As a network professional, you’ll work with many specialized and diverse protocols. In this video, you’ll learn about ICMP, GRE, VPNs, and IPsec.
In this course so far, we’ve talked about two main types of protocols that you commonly see running inside of IP. It would usually be TCP or UDP. But there are other protocols that we might fit within IP. One of these other protocols is ICMP, or the Internet Control Message Protocol.
You can think of this as a way that devices can use to send messages between each other. This is not used for transferring data from one part of the network to the other, but more commonly used for management and control of devices across the network.
For example, you might use the ping command on your computer to see if another device may be active on the network, and you would refer to that device by IP address. When you send this ping to the other device, you’re really sending an ICMP packet, and you’re receiving an ICMP packet in response. You might also see messages appear on your screen when things go wrong.
For example, if you’re trying to reach a network that is no longer reachable, you may see a message appear on your screen saying that that network is inaccessible and that message was created because of ICMP. Or perhaps, there is a loop on the network and your packet was dropped by a router because of that loop. A message is usually sent back to your workstation that tells you that the time to live has expired. And that message was sent using the Internet Control Message Protocol.
One common way to communicate, either between sites or between devices, is to create a tunnel between those devices and send all of our data inside of that tunnel. One common way to create this tunnel is to use GRE, or the Generic Routing Encapsulation protocol.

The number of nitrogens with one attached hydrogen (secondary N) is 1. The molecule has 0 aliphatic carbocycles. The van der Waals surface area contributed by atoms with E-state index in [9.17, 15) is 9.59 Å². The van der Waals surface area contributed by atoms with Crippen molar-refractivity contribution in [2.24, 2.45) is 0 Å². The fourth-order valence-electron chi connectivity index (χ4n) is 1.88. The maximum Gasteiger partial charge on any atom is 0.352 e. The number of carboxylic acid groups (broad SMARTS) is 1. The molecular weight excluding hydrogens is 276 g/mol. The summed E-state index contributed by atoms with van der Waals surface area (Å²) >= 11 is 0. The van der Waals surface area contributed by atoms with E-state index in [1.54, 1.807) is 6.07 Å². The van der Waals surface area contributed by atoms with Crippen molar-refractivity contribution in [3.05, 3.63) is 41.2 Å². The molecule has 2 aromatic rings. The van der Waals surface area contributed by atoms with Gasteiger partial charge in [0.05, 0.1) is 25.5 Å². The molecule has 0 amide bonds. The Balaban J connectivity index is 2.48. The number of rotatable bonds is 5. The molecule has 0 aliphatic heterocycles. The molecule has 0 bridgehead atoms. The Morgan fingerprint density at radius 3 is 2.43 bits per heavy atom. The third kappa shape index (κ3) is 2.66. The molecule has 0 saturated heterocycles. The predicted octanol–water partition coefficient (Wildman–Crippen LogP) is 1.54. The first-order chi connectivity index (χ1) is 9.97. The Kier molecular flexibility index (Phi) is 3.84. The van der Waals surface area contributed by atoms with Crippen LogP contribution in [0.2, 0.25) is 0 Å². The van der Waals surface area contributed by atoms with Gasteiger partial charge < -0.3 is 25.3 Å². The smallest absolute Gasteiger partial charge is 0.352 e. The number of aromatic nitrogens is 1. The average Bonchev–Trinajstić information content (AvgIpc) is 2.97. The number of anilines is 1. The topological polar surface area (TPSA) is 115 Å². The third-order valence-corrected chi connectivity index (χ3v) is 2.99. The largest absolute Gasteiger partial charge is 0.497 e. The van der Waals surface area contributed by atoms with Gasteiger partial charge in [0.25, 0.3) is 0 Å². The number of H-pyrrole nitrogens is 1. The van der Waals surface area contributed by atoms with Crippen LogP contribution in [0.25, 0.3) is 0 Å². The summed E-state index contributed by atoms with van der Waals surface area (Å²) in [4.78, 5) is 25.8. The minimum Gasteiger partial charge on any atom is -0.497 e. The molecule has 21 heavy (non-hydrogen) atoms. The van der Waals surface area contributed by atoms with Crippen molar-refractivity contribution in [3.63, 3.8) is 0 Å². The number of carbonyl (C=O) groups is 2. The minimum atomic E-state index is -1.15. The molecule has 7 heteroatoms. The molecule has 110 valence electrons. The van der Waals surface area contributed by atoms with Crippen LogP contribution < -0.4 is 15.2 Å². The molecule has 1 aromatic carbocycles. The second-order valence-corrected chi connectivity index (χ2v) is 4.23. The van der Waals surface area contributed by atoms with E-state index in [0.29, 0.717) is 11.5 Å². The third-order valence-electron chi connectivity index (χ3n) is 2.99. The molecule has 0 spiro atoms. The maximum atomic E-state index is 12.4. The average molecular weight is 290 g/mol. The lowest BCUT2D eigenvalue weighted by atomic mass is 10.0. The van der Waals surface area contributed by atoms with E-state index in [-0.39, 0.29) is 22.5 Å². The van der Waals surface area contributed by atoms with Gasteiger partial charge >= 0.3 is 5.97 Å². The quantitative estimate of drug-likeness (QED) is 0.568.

GRE allows us to encapsulate other types of data within an IP packet and send that information to a remote site. When you use GRE, it appears that the two devices communicating appear to be directly connected. But GRE doesn’t include any special kind of encryption or security, so we need to add additional protocols inside of GRE to be able to provide that security.
One common way to encrypt data over these tunnels is to use VPNs, or Virtual Private Networks. This allows us to take information that would normally be available for anyone to see and send it over a private encrypted communication. To do this, we commonly need a VPN concentrator. This is a device that is going to encrypt and decrypt the data that we’re sending over this encrypted tunnel, and it’s very commonly integrated into firewalls.
There are also standalone and software based devices that can perform this functionality without using a full-blown firewall. Sometimes this is purely software based. And you can configure client and server software on both ends that are able to send information over this virtual private network.
One common VPN protocol is IPSec, or Internet Protocol Security. This provides encryption and security of data running across an IP network at OSI layer 3. IPSec includes confidentiality. That’s where the encryption comes in. And it also includes integrity and anti-replay, so that you have a way to ensure that no one is trying to resend information through this encrypted tunnel.
This is also a very common way to communicate over a VPN, and many firewalls, operating systems, and other devices can be configured to communicate amongst each other using these standard IPSec protocols.